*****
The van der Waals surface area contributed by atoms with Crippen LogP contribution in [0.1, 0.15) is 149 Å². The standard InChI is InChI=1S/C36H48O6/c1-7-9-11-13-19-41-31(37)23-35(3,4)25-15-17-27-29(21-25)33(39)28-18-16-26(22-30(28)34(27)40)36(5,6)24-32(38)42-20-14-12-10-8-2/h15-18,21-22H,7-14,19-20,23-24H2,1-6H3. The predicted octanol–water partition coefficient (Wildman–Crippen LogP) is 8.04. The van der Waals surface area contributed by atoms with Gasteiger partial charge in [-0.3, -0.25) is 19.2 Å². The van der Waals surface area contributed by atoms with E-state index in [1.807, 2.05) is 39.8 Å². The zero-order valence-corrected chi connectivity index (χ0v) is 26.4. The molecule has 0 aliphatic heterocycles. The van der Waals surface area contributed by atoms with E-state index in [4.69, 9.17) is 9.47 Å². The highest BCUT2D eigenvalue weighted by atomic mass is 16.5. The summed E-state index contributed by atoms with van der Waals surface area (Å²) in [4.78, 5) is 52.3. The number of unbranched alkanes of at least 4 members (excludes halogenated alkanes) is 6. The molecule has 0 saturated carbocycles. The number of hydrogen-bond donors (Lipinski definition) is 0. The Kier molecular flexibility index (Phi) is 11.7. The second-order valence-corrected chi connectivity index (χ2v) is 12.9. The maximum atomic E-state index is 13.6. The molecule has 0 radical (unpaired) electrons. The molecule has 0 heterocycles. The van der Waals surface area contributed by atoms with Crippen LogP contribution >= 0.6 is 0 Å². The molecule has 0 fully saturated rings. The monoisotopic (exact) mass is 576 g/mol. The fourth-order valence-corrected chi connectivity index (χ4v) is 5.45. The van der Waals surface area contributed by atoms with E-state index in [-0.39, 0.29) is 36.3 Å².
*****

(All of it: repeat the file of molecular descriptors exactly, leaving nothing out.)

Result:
The van der Waals surface area contributed by atoms with Crippen LogP contribution in [0.1, 0.15) is 149 Å². The standard InChI is InChI=1S/C36H48O6/c1-7-9-11-13-19-41-31(37)23-35(3,4)25-15-17-27-29(21-25)33(39)28-18-16-26(22-30(28)34(27)40)36(5,6)24-32(38)42-20-14-12-10-8-2/h15-18,21-22H,7-14,19-20,23-24H2,1-6H3. The predicted octanol–water partition coefficient (Wildman–Crippen LogP) is 8.04. The van der Waals surface area contributed by atoms with Gasteiger partial charge in [-0.3, -0.25) is 19.2 Å². The van der Waals surface area contributed by atoms with E-state index in [1.807, 2.05) is 39.8 Å². The zero-order valence-corrected chi connectivity index (χ0v) is 26.4. The molecule has 0 aliphatic heterocycles. The van der Waals surface area contributed by atoms with E-state index in [4.69, 9.17) is 9.47 Å². The highest BCUT2D eigenvalue weighted by atomic mass is 16.5. The summed E-state index contributed by atoms with van der Waals surface area (Å²) in [4.78, 5) is 52.3. The number of unbranched alkanes of at least 4 members (excludes halogenated alkanes) is 6. The molecule has 0 saturated carbocycles. The number of hydrogen-bond donors (Lipinski definition) is 0. The Kier molecular flexibility index (Phi) is 11.7. The second-order valence-corrected chi connectivity index (χ2v) is 12.9. The maximum atomic E-state index is 13.6. The molecule has 0 radical (unpaired) electrons. The molecule has 0 heterocycles. The van der Waals surface area contributed by atoms with Crippen LogP contribution >= 0.6 is 0 Å². The molecule has 0 fully saturated rings. The monoisotopic (exact) mass is 576 g/mol. The fourth-order valence-corrected chi connectivity index (χ4v) is 5.45. The van der Waals surface area contributed by atoms with E-state index in [-0.39, 0.29) is 36.3 Å².